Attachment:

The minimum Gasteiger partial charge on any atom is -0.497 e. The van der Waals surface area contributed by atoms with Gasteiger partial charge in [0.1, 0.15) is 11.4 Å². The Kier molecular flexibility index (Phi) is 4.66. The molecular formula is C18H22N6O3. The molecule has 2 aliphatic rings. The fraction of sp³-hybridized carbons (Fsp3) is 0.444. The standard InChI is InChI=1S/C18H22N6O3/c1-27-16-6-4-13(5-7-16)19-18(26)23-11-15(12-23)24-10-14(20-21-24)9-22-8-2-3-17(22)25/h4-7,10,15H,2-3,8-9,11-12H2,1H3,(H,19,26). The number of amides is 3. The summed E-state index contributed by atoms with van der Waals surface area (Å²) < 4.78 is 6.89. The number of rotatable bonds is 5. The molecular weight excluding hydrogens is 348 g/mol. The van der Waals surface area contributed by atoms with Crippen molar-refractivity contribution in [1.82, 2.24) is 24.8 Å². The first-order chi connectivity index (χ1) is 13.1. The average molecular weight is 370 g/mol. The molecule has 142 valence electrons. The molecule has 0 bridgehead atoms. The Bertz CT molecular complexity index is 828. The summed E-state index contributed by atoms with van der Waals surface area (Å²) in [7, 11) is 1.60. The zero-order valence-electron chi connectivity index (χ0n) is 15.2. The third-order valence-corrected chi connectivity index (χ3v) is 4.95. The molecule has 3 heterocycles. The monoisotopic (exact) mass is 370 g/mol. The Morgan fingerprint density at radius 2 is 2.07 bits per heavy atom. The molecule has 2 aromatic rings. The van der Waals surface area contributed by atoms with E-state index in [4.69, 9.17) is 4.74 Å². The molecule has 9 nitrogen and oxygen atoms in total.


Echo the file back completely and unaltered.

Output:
The minimum Gasteiger partial charge on any atom is -0.497 e. The van der Waals surface area contributed by atoms with Gasteiger partial charge in [0.1, 0.15) is 11.4 Å². The Kier molecular flexibility index (Phi) is 4.66. The molecular formula is C18H22N6O3. The molecule has 2 aliphatic rings. The fraction of sp³-hybridized carbons (Fsp3) is 0.444. The standard InChI is InChI=1S/C18H22N6O3/c1-27-16-6-4-13(5-7-16)19-18(26)23-11-15(12-23)24-10-14(20-21-24)9-22-8-2-3-17(22)25/h4-7,10,15H,2-3,8-9,11-12H2,1H3,(H,19,26). The number of amides is 3. The summed E-state index contributed by atoms with van der Waals surface area (Å²) < 4.78 is 6.89. The number of rotatable bonds is 5. The molecular weight excluding hydrogens is 348 g/mol. The van der Waals surface area contributed by atoms with Crippen molar-refractivity contribution in [1.82, 2.24) is 24.8 Å². The first-order chi connectivity index (χ1) is 13.1. The average molecular weight is 370 g/mol. The molecule has 142 valence electrons. The molecule has 0 bridgehead atoms. The Bertz CT molecular complexity index is 828. The summed E-state index contributed by atoms with van der Waals surface area (Å²) in [7, 11) is 1.60. The zero-order valence-electron chi connectivity index (χ0n) is 15.2. The third-order valence-corrected chi connectivity index (χ3v) is 4.95. The molecule has 3 heterocycles. The monoisotopic (exact) mass is 370 g/mol. The Morgan fingerprint density at radius 2 is 2.07 bits per heavy atom. The molecule has 2 aromatic rings. The van der Waals surface area contributed by atoms with E-state index in [4.69, 9.17) is 4.74 Å². The molecule has 9 nitrogen and oxygen atoms in total.